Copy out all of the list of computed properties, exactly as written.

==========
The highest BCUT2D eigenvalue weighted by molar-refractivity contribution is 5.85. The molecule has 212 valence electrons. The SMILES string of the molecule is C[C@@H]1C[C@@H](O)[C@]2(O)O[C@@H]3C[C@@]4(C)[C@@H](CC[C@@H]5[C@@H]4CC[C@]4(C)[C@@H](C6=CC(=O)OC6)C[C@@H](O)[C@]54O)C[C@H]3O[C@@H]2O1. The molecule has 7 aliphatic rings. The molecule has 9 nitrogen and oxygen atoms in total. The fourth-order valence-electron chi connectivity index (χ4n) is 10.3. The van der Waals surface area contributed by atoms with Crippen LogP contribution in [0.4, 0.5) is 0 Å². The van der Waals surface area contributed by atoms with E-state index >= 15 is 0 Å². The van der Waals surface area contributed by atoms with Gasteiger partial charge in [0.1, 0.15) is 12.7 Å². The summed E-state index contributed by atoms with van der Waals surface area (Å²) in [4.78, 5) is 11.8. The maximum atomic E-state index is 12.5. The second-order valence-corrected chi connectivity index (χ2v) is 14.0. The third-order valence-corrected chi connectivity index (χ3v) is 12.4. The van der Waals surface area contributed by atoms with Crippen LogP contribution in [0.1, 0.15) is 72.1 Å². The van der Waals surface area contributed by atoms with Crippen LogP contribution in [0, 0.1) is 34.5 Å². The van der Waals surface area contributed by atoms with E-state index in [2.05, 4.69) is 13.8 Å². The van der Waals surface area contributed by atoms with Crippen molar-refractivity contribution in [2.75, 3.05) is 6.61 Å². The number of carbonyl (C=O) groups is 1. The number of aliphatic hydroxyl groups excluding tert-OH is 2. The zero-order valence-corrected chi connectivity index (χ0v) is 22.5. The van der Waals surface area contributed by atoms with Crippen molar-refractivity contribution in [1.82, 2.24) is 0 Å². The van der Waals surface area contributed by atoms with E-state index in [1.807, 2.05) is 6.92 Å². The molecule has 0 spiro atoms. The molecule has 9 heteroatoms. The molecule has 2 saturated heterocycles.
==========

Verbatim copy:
The highest BCUT2D eigenvalue weighted by molar-refractivity contribution is 5.85. The molecule has 212 valence electrons. The SMILES string of the molecule is C[C@@H]1C[C@@H](O)[C@]2(O)O[C@@H]3C[C@@]4(C)[C@@H](CC[C@@H]5[C@@H]4CC[C@]4(C)[C@@H](C6=CC(=O)OC6)C[C@@H](O)[C@]54O)C[C@H]3O[C@@H]2O1. The molecule has 7 aliphatic rings. The molecule has 9 nitrogen and oxygen atoms in total. The fourth-order valence-electron chi connectivity index (χ4n) is 10.3. The van der Waals surface area contributed by atoms with Crippen LogP contribution in [0.4, 0.5) is 0 Å². The van der Waals surface area contributed by atoms with E-state index >= 15 is 0 Å². The van der Waals surface area contributed by atoms with Gasteiger partial charge in [0.1, 0.15) is 12.7 Å². The summed E-state index contributed by atoms with van der Waals surface area (Å²) in [4.78, 5) is 11.8. The maximum atomic E-state index is 12.5. The second-order valence-corrected chi connectivity index (χ2v) is 14.0. The third-order valence-corrected chi connectivity index (χ3v) is 12.4. The van der Waals surface area contributed by atoms with Crippen LogP contribution in [0.1, 0.15) is 72.1 Å². The van der Waals surface area contributed by atoms with Crippen LogP contribution in [0, 0.1) is 34.5 Å². The van der Waals surface area contributed by atoms with E-state index in [2.05, 4.69) is 13.8 Å². The van der Waals surface area contributed by atoms with Crippen molar-refractivity contribution in [2.75, 3.05) is 6.61 Å². The number of carbonyl (C=O) groups is 1. The number of aliphatic hydroxyl groups excluding tert-OH is 2. The zero-order valence-corrected chi connectivity index (χ0v) is 22.5. The van der Waals surface area contributed by atoms with Crippen molar-refractivity contribution in [1.82, 2.24) is 0 Å². The van der Waals surface area contributed by atoms with E-state index in [1.807, 2.05) is 6.92 Å². The molecule has 0 spiro atoms. The molecule has 9 heteroatoms. The molecule has 2 saturated heterocycles.